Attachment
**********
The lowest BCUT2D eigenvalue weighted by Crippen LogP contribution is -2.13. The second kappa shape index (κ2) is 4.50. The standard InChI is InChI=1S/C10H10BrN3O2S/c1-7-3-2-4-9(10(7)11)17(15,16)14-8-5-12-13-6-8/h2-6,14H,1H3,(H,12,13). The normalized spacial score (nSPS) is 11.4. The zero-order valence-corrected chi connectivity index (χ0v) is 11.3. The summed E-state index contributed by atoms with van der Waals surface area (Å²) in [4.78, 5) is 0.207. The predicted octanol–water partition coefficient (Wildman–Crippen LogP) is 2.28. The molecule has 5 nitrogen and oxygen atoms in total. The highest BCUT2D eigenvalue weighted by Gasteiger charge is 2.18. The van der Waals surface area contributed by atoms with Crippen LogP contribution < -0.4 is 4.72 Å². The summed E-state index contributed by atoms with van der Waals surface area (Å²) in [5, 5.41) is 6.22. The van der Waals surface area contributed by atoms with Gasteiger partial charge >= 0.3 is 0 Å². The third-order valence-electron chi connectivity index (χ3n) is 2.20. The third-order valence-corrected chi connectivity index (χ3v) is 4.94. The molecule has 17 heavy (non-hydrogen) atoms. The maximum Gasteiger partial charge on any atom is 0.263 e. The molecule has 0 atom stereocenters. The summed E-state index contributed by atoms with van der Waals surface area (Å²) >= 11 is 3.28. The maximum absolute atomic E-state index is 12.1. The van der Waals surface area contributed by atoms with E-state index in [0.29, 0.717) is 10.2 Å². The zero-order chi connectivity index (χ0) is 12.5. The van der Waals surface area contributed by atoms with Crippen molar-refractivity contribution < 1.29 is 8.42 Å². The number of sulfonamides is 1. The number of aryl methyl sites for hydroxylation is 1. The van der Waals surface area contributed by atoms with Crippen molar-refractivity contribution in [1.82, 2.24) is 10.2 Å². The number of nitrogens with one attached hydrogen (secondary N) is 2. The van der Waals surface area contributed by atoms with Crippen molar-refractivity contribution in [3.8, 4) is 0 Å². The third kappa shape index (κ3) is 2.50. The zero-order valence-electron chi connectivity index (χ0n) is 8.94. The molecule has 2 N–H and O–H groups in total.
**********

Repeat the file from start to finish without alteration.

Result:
The lowest BCUT2D eigenvalue weighted by Crippen LogP contribution is -2.13. The second kappa shape index (κ2) is 4.50. The standard InChI is InChI=1S/C10H10BrN3O2S/c1-7-3-2-4-9(10(7)11)17(15,16)14-8-5-12-13-6-8/h2-6,14H,1H3,(H,12,13). The normalized spacial score (nSPS) is 11.4. The zero-order valence-corrected chi connectivity index (χ0v) is 11.3. The summed E-state index contributed by atoms with van der Waals surface area (Å²) in [4.78, 5) is 0.207. The predicted octanol–water partition coefficient (Wildman–Crippen LogP) is 2.28. The molecule has 5 nitrogen and oxygen atoms in total. The highest BCUT2D eigenvalue weighted by Gasteiger charge is 2.18. The van der Waals surface area contributed by atoms with Crippen LogP contribution < -0.4 is 4.72 Å². The summed E-state index contributed by atoms with van der Waals surface area (Å²) in [5, 5.41) is 6.22. The van der Waals surface area contributed by atoms with Gasteiger partial charge >= 0.3 is 0 Å². The third-order valence-electron chi connectivity index (χ3n) is 2.20. The third-order valence-corrected chi connectivity index (χ3v) is 4.94. The molecule has 17 heavy (non-hydrogen) atoms. The maximum Gasteiger partial charge on any atom is 0.263 e. The molecule has 0 atom stereocenters. The summed E-state index contributed by atoms with van der Waals surface area (Å²) >= 11 is 3.28. The maximum absolute atomic E-state index is 12.1. The van der Waals surface area contributed by atoms with E-state index in [0.29, 0.717) is 10.2 Å². The zero-order chi connectivity index (χ0) is 12.5. The van der Waals surface area contributed by atoms with Crippen molar-refractivity contribution < 1.29 is 8.42 Å². The number of sulfonamides is 1. The number of aryl methyl sites for hydroxylation is 1. The van der Waals surface area contributed by atoms with Crippen molar-refractivity contribution in [1.82, 2.24) is 10.2 Å². The number of nitrogens with one attached hydrogen (secondary N) is 2. The van der Waals surface area contributed by atoms with Crippen molar-refractivity contribution in [3.8, 4) is 0 Å². The third kappa shape index (κ3) is 2.50. The zero-order valence-electron chi connectivity index (χ0n) is 8.94. The molecule has 2 N–H and O–H groups in total.